I came to this conclusion after video and audio coverage of games via podcasts started to come around, more specifically the 1up Show. The 1up Show was a weekly program on the now sadly defunct 1up.com website where the staff of the site as well as that of the various magazines published by Ziff Davis like Electronic Gaming Monthly and Computer Gaming World had detailed conversations about all the new games coming out. It was one thing to know that there were people behind the articles of these sites and magazines, but on the 1up Show you got to see the authors behind the articles and get to know them. Your conversations morphed from “Well, EGM gave it an 8” to “Jeremy Parish gave it an 8” and that held so much more weight to it. People like Jeremy, Garnett Lee, John Davison, Dan “Shoe” Hsu, Bryan Intihar and Shane Bettenhausen among many, many more become my rock stars and I dreamed what it would be like to work within that office.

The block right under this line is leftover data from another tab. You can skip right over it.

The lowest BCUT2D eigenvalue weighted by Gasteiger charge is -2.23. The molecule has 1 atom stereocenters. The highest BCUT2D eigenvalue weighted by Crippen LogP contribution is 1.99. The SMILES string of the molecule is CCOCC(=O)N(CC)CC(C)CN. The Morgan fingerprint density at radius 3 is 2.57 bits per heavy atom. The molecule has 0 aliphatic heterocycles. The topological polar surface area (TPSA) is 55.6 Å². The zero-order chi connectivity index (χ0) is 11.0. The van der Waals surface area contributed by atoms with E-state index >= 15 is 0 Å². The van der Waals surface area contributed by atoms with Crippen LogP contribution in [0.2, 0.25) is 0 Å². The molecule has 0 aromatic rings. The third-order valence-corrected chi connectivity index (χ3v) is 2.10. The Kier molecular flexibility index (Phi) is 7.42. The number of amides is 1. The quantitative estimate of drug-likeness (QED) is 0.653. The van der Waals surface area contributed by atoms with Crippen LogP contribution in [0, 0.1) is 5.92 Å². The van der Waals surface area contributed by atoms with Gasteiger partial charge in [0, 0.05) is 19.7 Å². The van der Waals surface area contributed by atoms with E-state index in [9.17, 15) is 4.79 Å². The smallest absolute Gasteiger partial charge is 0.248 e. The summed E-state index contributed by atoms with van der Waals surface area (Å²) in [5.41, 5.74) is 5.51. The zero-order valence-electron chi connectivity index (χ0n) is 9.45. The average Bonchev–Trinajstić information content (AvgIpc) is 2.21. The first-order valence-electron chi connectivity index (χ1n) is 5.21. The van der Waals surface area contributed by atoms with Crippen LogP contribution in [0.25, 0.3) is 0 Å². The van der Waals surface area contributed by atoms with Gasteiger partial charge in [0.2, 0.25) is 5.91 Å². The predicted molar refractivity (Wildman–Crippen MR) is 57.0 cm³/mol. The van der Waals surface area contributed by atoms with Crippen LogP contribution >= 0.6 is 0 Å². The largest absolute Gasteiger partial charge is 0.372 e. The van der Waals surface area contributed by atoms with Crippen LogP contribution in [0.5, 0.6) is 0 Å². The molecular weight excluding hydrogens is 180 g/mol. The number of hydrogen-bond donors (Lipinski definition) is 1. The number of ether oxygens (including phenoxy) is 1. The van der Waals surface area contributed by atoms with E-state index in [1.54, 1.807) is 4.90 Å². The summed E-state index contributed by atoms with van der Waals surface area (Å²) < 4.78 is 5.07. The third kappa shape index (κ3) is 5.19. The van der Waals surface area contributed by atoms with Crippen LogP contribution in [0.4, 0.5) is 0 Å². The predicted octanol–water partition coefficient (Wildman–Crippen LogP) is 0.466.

As print coverage shifted to digital and game coverage moved away from more traditional sites to influencers on YouTube and Twitch, sites like 1up started to close down and become fewer and fewer, making it more difficult to work in that industry. In my years since graduation, I’ve never made a single dollar writing about games either on a site’s blog or here, but it has provided me the opportunity to interact with those who used to be in the trenches. Through social media I’ve interacted with Greg Sewart, formerly of EGM who know co-hosts the Player One podcast as well as Generation 16a series about the games of the Sega Genesis, or Mega Drive if you’re from other territories. I’ve met Chris Baker, author of WRONG! Retro games, you messed up our comic book heroes! who actually worked for Marvel Games and has his name in the credits of a number of games that I’ve written about.